amazement in Italy. The earliest assailant, as far as we are aware, was a countryman of our own, Cardinal Pole. The author of the AntiMachiavelli was a French Protestant. It is, therefore, in the state of moral feeling among the Italians of those times, that we must seek for the real explanation of what seems most mysterious in the life and writings of this remarkable man. As this is a subject which suggests many interesting considerations, both political and metaphysical, we shall make no apology for discussing it at some length. During the gloomy and disastrous centuries which followed the downfall of the Roman Empire, Italy had preserved, in a far greater degree than any other part of Western Europe, the traces of ancient civilization. The night which descended upon her was the night of an arctic summer:-the dawn began to reappear before the last reflection of the preceding sunset had faded from the horizon. It was in the time of the French Merovingians, and of the Saxon Heptarchy, that ignorance and ferocity seemed to have done their worst. Yet even then the Neapolitan provinces, recognising the authority of the Eastern Empire, preserved something of Eastern knowledge and refinement. Rome, protected by the sacred character of its Pontiffs, enjoyed at least comparative security and repose. Even in those regions where the sanguinary Lombards had fixed their monarchy, there was incomparably more of wealth, of information, of physical comfort, and of social order, than could be found in Gaul, Britain, or Germany. That which most distinguished Italy from the neighbouring countries was the importance which the population of the towns, from a very early period, began to acquire. Some cities founded in wild and remote situations, by fugitives who had escaped from the rage of the barbarians, preserved their freedom by their obscurity, till they became able to preserve it by their power. Others seemed to have retained, under all the changing dynasties of invaders, under Odoacer and Theodoric, Narses and Alboin, the municipal institutions which had been conferred on them by the liberal policy of the Great Republic. In provinces which the central government was too feeble either to protect or to oppress, these institutions first acquired stability and vigour. The citizens, defended by their walls and governed by their own magistrates and their own bylaws, enjoyed a considerable share of republican independence. Thus a strong democratic spirit was called into action. The Carlovingian sovereigns were too imbecile to subdue it. The generous policy of Otho encouraged it. It might perhaps have been suppressed by a close coalition between the Church and the Empire. It was fostered and invigorated by their disputes. In the twelfth century it attained its full vigour, and, after a long and doubtful conflict, it triumphed over the abilities and courage of the Swabian Princes. The assistance of the ecclesiastical power had greatly contributed to the success of the Guelfs. That success would, however, have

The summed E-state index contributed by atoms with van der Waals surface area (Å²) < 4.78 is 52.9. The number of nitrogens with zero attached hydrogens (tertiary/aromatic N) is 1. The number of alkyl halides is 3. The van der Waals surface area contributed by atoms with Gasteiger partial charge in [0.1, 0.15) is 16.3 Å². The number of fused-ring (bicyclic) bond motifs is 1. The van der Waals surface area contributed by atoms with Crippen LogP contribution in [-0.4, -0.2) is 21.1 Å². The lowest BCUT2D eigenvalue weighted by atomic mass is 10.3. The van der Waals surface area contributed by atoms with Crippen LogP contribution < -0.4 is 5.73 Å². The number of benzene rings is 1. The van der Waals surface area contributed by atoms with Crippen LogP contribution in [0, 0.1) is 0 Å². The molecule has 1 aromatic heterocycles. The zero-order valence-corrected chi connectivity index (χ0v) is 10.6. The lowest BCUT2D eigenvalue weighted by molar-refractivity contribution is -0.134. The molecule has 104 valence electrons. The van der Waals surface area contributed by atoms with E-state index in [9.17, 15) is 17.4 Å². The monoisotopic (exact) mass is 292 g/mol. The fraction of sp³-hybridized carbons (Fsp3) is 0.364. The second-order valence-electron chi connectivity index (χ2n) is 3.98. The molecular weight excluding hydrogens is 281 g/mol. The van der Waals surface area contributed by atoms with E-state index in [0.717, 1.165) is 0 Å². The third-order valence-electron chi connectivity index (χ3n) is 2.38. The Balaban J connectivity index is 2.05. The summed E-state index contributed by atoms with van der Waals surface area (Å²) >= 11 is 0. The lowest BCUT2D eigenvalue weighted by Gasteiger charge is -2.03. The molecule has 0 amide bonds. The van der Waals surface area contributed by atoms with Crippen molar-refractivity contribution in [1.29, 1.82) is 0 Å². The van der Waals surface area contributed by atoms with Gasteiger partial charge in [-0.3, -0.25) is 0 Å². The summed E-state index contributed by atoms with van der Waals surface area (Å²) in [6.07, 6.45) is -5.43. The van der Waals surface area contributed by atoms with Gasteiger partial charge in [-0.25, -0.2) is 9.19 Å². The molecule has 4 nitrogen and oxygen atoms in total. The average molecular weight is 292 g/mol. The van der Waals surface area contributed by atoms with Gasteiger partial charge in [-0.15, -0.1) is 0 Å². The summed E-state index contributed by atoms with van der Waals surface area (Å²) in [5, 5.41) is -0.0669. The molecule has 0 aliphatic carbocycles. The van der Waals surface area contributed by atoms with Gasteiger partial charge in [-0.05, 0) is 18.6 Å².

been to substitute a moral for a political servitude, to exalt the Popes at the expense of the Caesars. Happily the public mind of Italy had long contained the seeds of free opinions, which were now rapidly developed by the genial influence of free institutions. The people of that country had observed the whole machinery of the church, its saints and its miracles, its lofty pretensions and its splendid ceremonial, its worthless blessings and its harmless curses, too long and too closely to be duped. They stood behind the scenes on which others were gazing with childish awe and interest. They witnessed the arrangement of the pul leys, and the manufacture of the thunders. They saw the natural faces and heard the natural voices of the actors. Distant nations looked on the Pope as the vicegerent of the Almighty, the oracle of the All-wise, the umpire from whose decisions, in the disputes either of theologians or of kings, no Christian ought to appeal. The Italians were acquaint ed with all the follies of his youth, and with all the dishonest arts by which he had attained power. They knew how often he had em. ployed the keys of the church to release him self from the most sacred engagements, and its wealth to pamper his mistresses and nephews. The doctrines and rites of the established religion they treated with decent reverence. But though they still called themselves Catholics, they had ceased to be Papists. Those spiritual arms which carried terror into the palaces and camps of the proudest sovereigns excited only their contempt. When Alexander commanded our Henry the Second to submit to the lash before the tomb of a rebellious subject, he was himself an exile. The Romans, apprehending that he entertained designs against their liberties, had driven him from their city; and, though he solemnly promised to confine himself for the future to his spiritual functions, they still refused to re-admit him." In every other part of Europe, a large and powerful privileged class trampled on the people and defied the government. But in the most flourishing parts of Italy the feudal nobles were reduced to comparative insignificance. In some districts they took shelter under the protection of the powerful comraonwealths which they were unable to oppose, and gradually sunk into the mass of burghers. In others they possessed great influence; but it was an influence widely different from that which was exercised by the chieftains of the Transalpine kingdoms. They were not petty princes, but eminent citizens. Instead of strengthening their fastnesses among the mountains, they embellished their places in the market-place. The state of society in the Neapolitan dominions, and in some parts of the Ecclesiastical State, more nearly resembled that which existed in the great monarchies of Europe. But the governments of Lombardy and Tuscany, through all their revolutions, preserved a different character. A people, when assembled in a town, is far more formidable to its rulers than when dispersed over a wide extent of country. The most arbitrary of the Caesars found it necessary to feed and ial at the expense of the provinces. The citizens of Madrid have more than once besieged their sovereign in his own palace, and extorted from him the most humiliating concessions. The sultans have often been compelled to propitiate the furious rabble of Constantinople with the head of an unpopular vizier. From the same cause there was a certain tinge of democracy in the monarchies and aristocracies of Northern Italy. Thus liberty, partially, indeed, and transiently, revisited Italy; and with liberty came commerce and empire, science and taste, all the comforts and all the ornaments of life. The crusades, from which the inhabitants of other countries gained nothing but relics and wounds, brought the rising commonwealths of the Adriatic and Tyrrhene seas a large increase of wealth, dominion, and knowledge. Their moral and their geographical position enabled them to profit alike by the barbarism of the West and the civilization of the East. Their ships covered every sea. Their sactories rose on every shore. Their moneychangers set their tables in every city. Manufactures flourished. Banks were established. The operations of the commercial machine were facilitated by many useful and beautiful inventions. We doubt whether any country of Europe, our own perhaps excepted, have at the present time reached so high a point of wealth and civilization as some parts of Italy had attained four hundred years ago. Historians rarely descend to those details from which alone the real state of a community can be collected. Hence posterity is too often deceived by the vague hyperboles of poets and rhetoricians, who mistake the splendour of a court for the happiness of a people. Fortunately John Willani has given us an ample and precise account of the state of Florence in the earlier part of the fourteenth century. The revenue of the republic amounted to three hundred thousand florins, a sum which, allowing for the depreciation of the precious metals, was at least equivalent to six hundred thousand pounds sterling; a larger sum than EngJand and Ireland, two centuries ago, yielded annually to Elizabeth—a larger sum than, according to any computation which we have seen, the Grand-duke of Tuscany now derives from a territory of much greater extent. The manufacture of wool alone employed two hundred factories and thirty thousand workmen. The cloth annually produced sold, at an average, for twelve hundred whousand florins; a sum fairly equal, in exchangeable value, to two millions and a half of our money. Four hundred thousand florins were annually coined. Eighty banks conducted the commercial operations, not of Florence only, but of all Europe. The transactions of these establishments were